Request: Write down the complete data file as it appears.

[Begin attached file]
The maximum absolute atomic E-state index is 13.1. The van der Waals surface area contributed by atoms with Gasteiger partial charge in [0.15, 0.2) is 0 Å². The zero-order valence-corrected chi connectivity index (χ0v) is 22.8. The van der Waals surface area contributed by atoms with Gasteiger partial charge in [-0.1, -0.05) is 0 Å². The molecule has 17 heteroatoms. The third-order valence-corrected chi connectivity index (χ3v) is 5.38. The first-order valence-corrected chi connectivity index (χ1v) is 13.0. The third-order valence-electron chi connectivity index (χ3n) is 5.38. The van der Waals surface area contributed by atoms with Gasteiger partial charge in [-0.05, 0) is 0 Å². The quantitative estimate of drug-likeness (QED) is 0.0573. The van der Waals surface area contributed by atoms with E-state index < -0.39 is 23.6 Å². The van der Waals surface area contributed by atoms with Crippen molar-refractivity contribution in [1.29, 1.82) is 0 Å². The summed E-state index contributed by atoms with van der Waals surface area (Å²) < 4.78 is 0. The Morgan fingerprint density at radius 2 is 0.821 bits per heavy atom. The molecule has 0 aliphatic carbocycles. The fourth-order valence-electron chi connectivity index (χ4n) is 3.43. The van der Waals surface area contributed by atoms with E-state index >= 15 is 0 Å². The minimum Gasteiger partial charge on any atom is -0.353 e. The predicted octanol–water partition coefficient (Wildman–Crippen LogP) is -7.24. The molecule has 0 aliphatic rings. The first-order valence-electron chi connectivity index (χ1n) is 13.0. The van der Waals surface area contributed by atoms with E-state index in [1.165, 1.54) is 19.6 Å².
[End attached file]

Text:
The maximum absolute atomic E-state index is 13.1. The van der Waals surface area contributed by atoms with Gasteiger partial charge in [0.15, 0.2) is 0 Å². The zero-order valence-corrected chi connectivity index (χ0v) is 22.8. The van der Waals surface area contributed by atoms with Gasteiger partial charge in [-0.1, -0.05) is 0 Å². The molecule has 17 heteroatoms. The third-order valence-corrected chi connectivity index (χ3v) is 5.38. The first-order valence-corrected chi connectivity index (χ1v) is 13.0. The third-order valence-electron chi connectivity index (χ3n) is 5.38. The van der Waals surface area contributed by atoms with Gasteiger partial charge in [-0.05, 0) is 0 Å². The quantitative estimate of drug-likeness (QED) is 0.0573. The van der Waals surface area contributed by atoms with E-state index < -0.39 is 23.6 Å². The van der Waals surface area contributed by atoms with Crippen molar-refractivity contribution in [1.29, 1.82) is 0 Å². The summed E-state index contributed by atoms with van der Waals surface area (Å²) < 4.78 is 0. The Morgan fingerprint density at radius 2 is 0.821 bits per heavy atom. The molecule has 0 aliphatic carbocycles. The fourth-order valence-electron chi connectivity index (χ4n) is 3.43. The van der Waals surface area contributed by atoms with E-state index >= 15 is 0 Å². The minimum Gasteiger partial charge on any atom is -0.353 e. The predicted octanol–water partition coefficient (Wildman–Crippen LogP) is -7.24. The molecule has 0 aliphatic rings. The first-order valence-electron chi connectivity index (χ1n) is 13.0. The van der Waals surface area contributed by atoms with E-state index in [1.165, 1.54) is 19.6 Å².